Impact Of General Medicine Unit Structure On Acute Care Service Delivery Between 1996-2014
Authors: C Gunasekaran1, S Vogrin2, V Grill1, J Daffy1, N Hewitt1, P Lee1,2, E Seal1, C Ong1, C Tey1, V Roberts1, P Iser1, M Lanteri1, B Smith1, W Beswick1, V Sundararajan2, H Gock1,2
Afiliations: 1Department of General Medicine, St. Vincent’s Hospital Melbourne and 2Department of Medicine, University of Melbourne, Australia
Aims: The General Medical Department at our institution has increased in size over the past 20 years to cope with demand from originally a two clinical unit structure in 1996, to three units from 2002, then four units from 2011. We examined the trends in patient age, co-morbid disease burden and number of separations during this period. Moreover, this study also aims to assess the impact of an increase in number of units on Length of Stay (LOS), bed-days and inpatient mortality.
Methods: Data source: Routinely collected, clinically coded, hospital data with approval for a quality assurance project. Analyses were performed using Stata 13.2.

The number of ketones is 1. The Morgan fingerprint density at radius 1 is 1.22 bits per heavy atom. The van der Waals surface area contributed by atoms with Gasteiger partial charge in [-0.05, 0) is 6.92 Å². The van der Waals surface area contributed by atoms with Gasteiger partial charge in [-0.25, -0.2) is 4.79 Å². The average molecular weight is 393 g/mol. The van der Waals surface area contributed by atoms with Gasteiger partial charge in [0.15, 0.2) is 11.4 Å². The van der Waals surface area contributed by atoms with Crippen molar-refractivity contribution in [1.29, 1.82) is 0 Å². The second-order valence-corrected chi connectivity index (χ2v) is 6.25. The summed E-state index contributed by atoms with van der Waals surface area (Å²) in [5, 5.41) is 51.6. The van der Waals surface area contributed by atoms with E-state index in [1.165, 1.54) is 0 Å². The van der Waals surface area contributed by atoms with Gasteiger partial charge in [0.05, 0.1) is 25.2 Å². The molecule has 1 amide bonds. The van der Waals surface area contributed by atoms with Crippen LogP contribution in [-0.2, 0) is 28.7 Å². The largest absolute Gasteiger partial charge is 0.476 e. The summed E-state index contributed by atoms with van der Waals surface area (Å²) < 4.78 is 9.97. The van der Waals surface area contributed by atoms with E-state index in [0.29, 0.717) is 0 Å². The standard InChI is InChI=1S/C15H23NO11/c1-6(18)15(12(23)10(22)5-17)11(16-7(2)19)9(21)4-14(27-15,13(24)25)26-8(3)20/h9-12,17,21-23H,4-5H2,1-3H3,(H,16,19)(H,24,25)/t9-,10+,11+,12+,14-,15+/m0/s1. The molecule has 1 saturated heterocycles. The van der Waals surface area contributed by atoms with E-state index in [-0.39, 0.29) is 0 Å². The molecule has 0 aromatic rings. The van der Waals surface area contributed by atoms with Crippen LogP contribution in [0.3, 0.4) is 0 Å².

Results: From 1996-2014, the annual separations increased 20% from 2512 to 3029. During this period, the proportion of patients ≥75 years-old increased from 34% to 58%. Moreover, from 2011-14, there was a substantial increase in the proportion of patients with Charlson-Comorbidity Score of ≥2 from 19% to 29%. Despite the increase in patient volume & complexity, there was a 48% fall in annual mortality from 8.3% to 4.5% (p< 0.001) over the study period. Although the decrease in median LOS over the years was inconsistent, there was a significant drop from 5.55 to 4.65 days observed between 2012-2014. Similarly, the number of bed-days declined from 22,000 in 2011 to 20,000 in 2014.
Conclusions: Despite the increasing number and complexity of acute admissions under General Medicine, there has been a significant drop in inpatient mortality within general medical units. In the later years a decrease in median LOS and total bed-days occupied was also observed. One possible reason for this is the restructuring from 2 to 4 general medical units. To assess whether these are unique trends, further analysis of data from additional hospitals is required.